Monday, 16 January 2017

Review: The Curious Incident of the Dog in the Night-Time

by Julian Davis

The Curious Incident of the Dog in the Night-Time garden was a brilliant play, deploying an imaginative use of set, lighting and sound to successfully portray a boy’s battle with Asperger's and the strenuous effect it had on his family and the people around him, depicting an unequipped father trying to care for a mentally handicapped son.  Joseph Ayre's superb performance as Christopher, a boy with intense Asperger's, simply makes the show and is crucial to its success.

The play starts by immediately hitting the audience with an impressive wave of sound, before unveiling a dazzling light show, displaying powerful imagery of a dog dying. The impending tussle with the policeman immediately introduces the audience to Christopher’s problems; his groaning and assault of the police officer shows the depth of the problem facing his family; the father's then haggard appearance accentuates this.                        

Speaking of the father, Nicholas Tenant's performance was another strong point to this excellent play and his chemistry with Christopher, specifically their first argument, left the audience riveted. As well as the drama and the conflict, the space scene, where the audience is given a view into Christopher's mind is a beautiful moment which is symbolic and representative of the entire production, using lights and set to show the galaxy as Christopher sees it, drawing the audience and the world into Christopher's mind and showing the potential wonder that he is capable of, revealing that there is more to him. 

The Cost of Christmas

by Isabelle Sambles

Now the Christmas season is officially over, it gives us a chance to look back on the festive holiday. Personally, my holiday was one where I felt I was busy doing nothing; I certainly saw a lot of people, but my time with them was spent doing nothing but talking and eating. Certainly a lot of Christmas involves digging deep into our pockets to find the money to spend of Christmas gifts and presents for loved ones.

Although this time of year tends to be fun and joyful, there are a lot of negatives at Christmas time; the average person gains 2kg in weight, and 35 million bottles of wine and 250 pints of beer are consumed in Britain alone during the December month; a 40% increase compared to the rest of the year. Moreover, through our poor dieting and over drinking, the hospitals are put under a lot more strain and so the NHS bill rises, meaning that government must either increase their total spending or, direct more of the budget into the healthcare services, which means that other areas that benefit from government spending lose out.

Also, there is a big impact on the environment at Christmas due to litter and recycling. In 2014, the figures showed that $2.4 billion is wasted on uneaten food and unwanted gifts, which accumulates to an increase of 30% more rubbish produced. On top of this, the amount of wrapping paper that is used and thrown out, if laid from end to end, would stretch from Earth to the moon. This has a massive impact on our environment, and, with landfill sites filling up fast and climate change becoming more prominent in our newspapers, surely we could reduce climate change dramatically by cancelling Christmas?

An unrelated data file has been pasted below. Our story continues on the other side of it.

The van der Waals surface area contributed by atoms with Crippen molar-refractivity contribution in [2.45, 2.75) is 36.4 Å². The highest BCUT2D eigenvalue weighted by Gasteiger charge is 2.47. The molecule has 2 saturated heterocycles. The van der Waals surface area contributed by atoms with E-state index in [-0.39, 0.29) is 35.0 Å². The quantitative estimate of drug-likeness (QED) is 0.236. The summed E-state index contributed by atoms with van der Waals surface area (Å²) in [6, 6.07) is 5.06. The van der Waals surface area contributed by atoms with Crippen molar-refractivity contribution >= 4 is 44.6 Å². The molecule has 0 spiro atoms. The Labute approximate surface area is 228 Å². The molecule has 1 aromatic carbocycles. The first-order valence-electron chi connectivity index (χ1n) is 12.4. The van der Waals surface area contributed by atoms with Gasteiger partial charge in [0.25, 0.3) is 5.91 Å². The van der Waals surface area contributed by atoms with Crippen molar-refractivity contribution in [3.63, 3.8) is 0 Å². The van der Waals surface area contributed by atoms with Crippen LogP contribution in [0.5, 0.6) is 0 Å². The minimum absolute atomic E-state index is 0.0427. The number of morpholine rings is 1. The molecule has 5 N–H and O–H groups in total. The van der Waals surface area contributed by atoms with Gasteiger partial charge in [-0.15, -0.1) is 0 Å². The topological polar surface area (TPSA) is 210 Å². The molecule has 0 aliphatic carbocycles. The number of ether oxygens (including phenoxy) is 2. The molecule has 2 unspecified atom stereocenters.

Photography: Leaves

by Claudia Bishop

Sunday, 15 January 2017

Why You Should Listen to Your Grandparents' Stories

by Jasmine Nash

I remember vividly visiting my Grandma (or, as we would call her, ‘Nanny’) most days after school and, as I sat in front of her TV in the small snug living room, she would pull up her Ottoman pouffe and place a tray on top with a plate presenting beans on toast: two pieces white bread and heaps of baked beans with a generous knob of butter on top. I would sit for a few hours watching general, rubbish television, with her pet bird and chihuahua Beau, and scoff the meal, dropping half of it down my school jumper. 

Nanny kept a box of toys upstairs that she would bring down and it was as if I’d seen a magic show. I would get so excited over a gloomy yellow piece of plastic that had big chunks of orange and brown inside it:  it was plastic sick. We would hide it around the living and dining room and wait for the other to find it; she would even bring it over to my house on Christmas just to hide it. My Mum hid it in my bed once. I miss that peculiar ‘toy’.

It was the 16th of February 2011 and I cannot begin to describe the feelings I felt when my mother told me that my grandma had passed away in the hospital bed after fighting oesophageal cancer.

I wish I visited her more often when I had the chance. A few weeks before she passed, my mum asked me if I wanted to go with her to see her and being the naive 11 year old I was, I thought that there were much more important things in life to do. There were not. There definitely were not. Multiple times a week I listen to friends complaining about how they have to see and spend time with their grandparents. I would do anything to go back and spend as much time as possible with my grandma. I don’t believe in God but I truly hope there is a heaven and she’s happily reunited with her dog, Beau, and I really believe and have faith that she is looking down on me and is proud of the hopeful mess I am becoming as she watches me grow into an adult.

Photography: New Year in Old Portsmouth

by Tony Hicks

Wise Men in a Post-Truth Society

by Tom Fairman

My Dad has a saying or his children have a saying for him: Never let the truth get in the way of a good story. As the Magi or Wise Men from the East come at the Epiphany to herald the end of Christmas time, self-proclaimed wise men have come and affected elections this year to herald the end of a “truth society” and taken this saying for themselves. If the Magi were in a post-truth world, would they have had much luck in finding Jesus and lifting the veil for the nations to see the truth?
So much has been said about the definition of post-truth that a short reminder from Wikipedia, no irony intended, should suffice. They define post-truth as a culture which appeals more to emotions than to facts, one built upon the aftermath of a bruising EU referendum and US election. Voters were often left scrambling in the dark for the facts that were hidden from them, relying more on the stories they were told than statistics they could compare. How could anyone be expected to find the truth when their searches were deliberately hindered by both sides during the election process?